It's a hard choice to make. When someone asks you about your favorite holiday, you have to think.
Do you pick a spring holiday with bunnies, hearts, or leprechauns? Or something grand with parades and flags? Then again, stuffing yourself with stuffing is pretty awesome and that whole Santa-reindeer-elf bit is pretty appealing. Do you have a favorite holiday or, as in "The Jolliest Bunch" by Danny Pellegrino, do you just pick them all?
We've all had 'em: legendary stories attached to holidays that are best forgotten – for at least a little while, until they become family lore. Take, for instance, the various stories Pellegrino tells, beginning with a shout-out to his mother, Linda.
Linda, controller of all holidays, who invites the family over for Christmas Eve at 6 o'clock and then, like clockwork, freaks out at 5:10 "for approximately forty-nine minutes." Linda, who rents chairs for the holiday from a local funeral home. Linda, who once fashioned a passable angel costume from a woman's white shirt.
For a holiday we love, we'll do almost anything to be home with family, including taking a cross-country ride with a half-drunk driver who's on her way to see a former lover with six kids. For a holiday we love, we hold onto Christmas Past by welcoming gay ghosts into our lives. We work retail and endure the same eight holiday songs on every store speaker, then go home and watch the same four holiday specials on TV. We hope we get the gift we didn't ask for. We celebrate with family and friends,"and sometimes we're surrounded by people we don't like all that much."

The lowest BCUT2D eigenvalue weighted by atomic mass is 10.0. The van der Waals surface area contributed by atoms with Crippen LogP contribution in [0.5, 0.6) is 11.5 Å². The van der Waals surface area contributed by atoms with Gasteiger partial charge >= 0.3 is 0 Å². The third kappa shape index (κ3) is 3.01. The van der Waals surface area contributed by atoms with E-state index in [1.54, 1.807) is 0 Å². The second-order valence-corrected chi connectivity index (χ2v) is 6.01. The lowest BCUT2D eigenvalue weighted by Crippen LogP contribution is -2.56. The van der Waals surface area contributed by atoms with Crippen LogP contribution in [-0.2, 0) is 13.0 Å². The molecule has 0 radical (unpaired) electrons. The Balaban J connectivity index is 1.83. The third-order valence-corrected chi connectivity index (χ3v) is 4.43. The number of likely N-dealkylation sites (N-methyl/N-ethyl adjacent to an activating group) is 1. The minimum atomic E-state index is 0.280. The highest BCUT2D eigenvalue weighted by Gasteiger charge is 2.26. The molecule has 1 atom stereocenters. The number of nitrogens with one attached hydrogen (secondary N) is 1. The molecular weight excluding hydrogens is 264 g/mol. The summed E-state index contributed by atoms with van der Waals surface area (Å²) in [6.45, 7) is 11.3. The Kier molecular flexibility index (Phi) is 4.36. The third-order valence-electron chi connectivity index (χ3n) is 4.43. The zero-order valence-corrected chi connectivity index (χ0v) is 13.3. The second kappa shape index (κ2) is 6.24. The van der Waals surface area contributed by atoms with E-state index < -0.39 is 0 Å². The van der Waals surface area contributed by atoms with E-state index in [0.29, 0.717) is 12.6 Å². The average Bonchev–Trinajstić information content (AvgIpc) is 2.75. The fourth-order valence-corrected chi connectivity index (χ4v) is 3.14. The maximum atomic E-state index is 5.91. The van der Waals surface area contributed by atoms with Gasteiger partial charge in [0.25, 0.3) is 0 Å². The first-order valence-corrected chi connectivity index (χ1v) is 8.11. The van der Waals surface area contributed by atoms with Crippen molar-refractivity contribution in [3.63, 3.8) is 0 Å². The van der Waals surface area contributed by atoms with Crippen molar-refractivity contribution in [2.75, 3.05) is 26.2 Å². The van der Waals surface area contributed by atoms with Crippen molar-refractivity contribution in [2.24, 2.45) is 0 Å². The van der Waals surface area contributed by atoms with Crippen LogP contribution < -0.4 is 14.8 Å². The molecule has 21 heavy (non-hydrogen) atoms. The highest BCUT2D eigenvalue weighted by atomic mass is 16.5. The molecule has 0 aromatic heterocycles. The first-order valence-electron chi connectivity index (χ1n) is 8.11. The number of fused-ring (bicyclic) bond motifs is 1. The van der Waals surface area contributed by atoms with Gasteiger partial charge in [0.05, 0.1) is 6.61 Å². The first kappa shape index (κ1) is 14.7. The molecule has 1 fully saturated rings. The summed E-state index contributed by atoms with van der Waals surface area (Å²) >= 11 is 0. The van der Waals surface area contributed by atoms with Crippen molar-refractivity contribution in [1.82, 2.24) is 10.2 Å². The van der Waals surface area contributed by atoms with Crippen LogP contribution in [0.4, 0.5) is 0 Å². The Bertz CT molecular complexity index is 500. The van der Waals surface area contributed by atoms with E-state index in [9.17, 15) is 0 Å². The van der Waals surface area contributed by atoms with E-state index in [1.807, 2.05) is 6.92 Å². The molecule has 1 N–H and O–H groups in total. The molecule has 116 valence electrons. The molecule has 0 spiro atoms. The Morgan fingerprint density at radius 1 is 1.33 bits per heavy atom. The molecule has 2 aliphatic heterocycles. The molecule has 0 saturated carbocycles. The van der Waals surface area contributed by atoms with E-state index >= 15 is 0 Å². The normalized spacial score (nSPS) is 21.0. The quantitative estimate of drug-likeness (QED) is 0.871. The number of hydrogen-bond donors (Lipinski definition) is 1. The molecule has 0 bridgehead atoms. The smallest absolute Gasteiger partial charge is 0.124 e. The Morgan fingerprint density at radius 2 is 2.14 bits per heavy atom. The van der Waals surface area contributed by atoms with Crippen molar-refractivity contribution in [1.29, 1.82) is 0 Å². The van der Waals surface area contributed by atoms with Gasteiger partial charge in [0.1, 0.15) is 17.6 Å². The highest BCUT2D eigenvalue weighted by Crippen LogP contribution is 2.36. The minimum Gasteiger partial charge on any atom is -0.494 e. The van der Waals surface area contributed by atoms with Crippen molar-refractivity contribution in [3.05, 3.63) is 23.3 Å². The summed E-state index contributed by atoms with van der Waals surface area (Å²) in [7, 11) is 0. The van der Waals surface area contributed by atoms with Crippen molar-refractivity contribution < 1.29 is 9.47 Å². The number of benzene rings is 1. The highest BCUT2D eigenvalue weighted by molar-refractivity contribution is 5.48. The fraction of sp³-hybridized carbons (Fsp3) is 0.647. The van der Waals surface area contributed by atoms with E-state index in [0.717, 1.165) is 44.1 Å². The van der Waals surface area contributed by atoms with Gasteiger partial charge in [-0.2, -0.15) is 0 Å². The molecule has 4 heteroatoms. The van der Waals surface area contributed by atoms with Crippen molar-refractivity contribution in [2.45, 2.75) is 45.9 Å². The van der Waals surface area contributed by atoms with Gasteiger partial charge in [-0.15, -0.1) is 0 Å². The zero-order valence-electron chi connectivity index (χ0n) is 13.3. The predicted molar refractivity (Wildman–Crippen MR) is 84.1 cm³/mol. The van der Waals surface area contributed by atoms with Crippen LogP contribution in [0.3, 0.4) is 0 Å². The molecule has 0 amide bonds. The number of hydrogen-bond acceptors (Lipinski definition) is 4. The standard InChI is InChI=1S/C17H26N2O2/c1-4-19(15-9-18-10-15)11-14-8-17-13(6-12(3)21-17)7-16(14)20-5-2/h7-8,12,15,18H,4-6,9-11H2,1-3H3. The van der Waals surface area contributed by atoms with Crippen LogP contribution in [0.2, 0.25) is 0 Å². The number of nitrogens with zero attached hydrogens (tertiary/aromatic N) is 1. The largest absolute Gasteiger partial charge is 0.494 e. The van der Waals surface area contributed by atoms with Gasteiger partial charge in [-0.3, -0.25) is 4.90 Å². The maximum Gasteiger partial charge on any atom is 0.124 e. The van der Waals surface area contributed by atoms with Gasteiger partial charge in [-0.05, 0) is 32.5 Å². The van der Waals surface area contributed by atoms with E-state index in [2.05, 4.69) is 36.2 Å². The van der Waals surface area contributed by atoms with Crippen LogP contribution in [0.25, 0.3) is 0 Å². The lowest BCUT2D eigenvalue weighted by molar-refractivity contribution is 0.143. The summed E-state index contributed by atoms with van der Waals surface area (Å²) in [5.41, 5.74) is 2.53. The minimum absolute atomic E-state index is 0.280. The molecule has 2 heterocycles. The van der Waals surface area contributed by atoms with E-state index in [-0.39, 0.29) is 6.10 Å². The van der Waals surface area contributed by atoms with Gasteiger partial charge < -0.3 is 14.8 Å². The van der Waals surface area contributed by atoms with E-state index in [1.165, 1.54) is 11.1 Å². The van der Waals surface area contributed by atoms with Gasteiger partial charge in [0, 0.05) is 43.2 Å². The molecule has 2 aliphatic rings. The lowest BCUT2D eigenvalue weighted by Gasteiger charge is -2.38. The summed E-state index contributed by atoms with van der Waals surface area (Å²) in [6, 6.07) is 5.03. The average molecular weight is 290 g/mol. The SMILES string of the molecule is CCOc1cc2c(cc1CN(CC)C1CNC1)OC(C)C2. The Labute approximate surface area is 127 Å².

And then there are the traditions and the things that make the holiday a holiday: a string of beloved lights that a childhood pet nearly destroyed. Cookie cutters in the shape of the south end of a cat. Enjoying "Midwest comfort foods... that are incredibly delectable and anything but healthy." Knowing that you've wrapped the 100% exact right gift for someone you adore, but also knowing "that even the most special presents are not as important as how you make them feel."
So, here's the brilliance of "The Jolliest Bunch": no matter who you are, man or woman, gay or straight, author Danny Pellegrino has a universal memory to share that's hilariously close to something you've experienced. Awkward relatives, check. Meals gone wrong, check. The gift you wanted more than anything, check. Bad holidays at a stranger's house, yep. Decorations that are older than you are, uh-huh. It's like he was at that same get-together.
This may make you cringe, but you'll also laugh because Pellegrino is a funny writer with a keen eye for a great (and relatable) story. Just beware, though: holidays also bring out nostalgia, longing, missing, and regrets, so watch your heart.
In his introduction, Pellegrino says this book is for holiday haters as well as for those who start singing Christmas carols in August. That means "The Jolliest Bunch" is for you, and reading it's an easy choice to make.
"The Jolliest Bunch: Unhinged Holiday Stories" by Danny Pellegrino
c. 2023, Sourcebooks $27.99 239 pages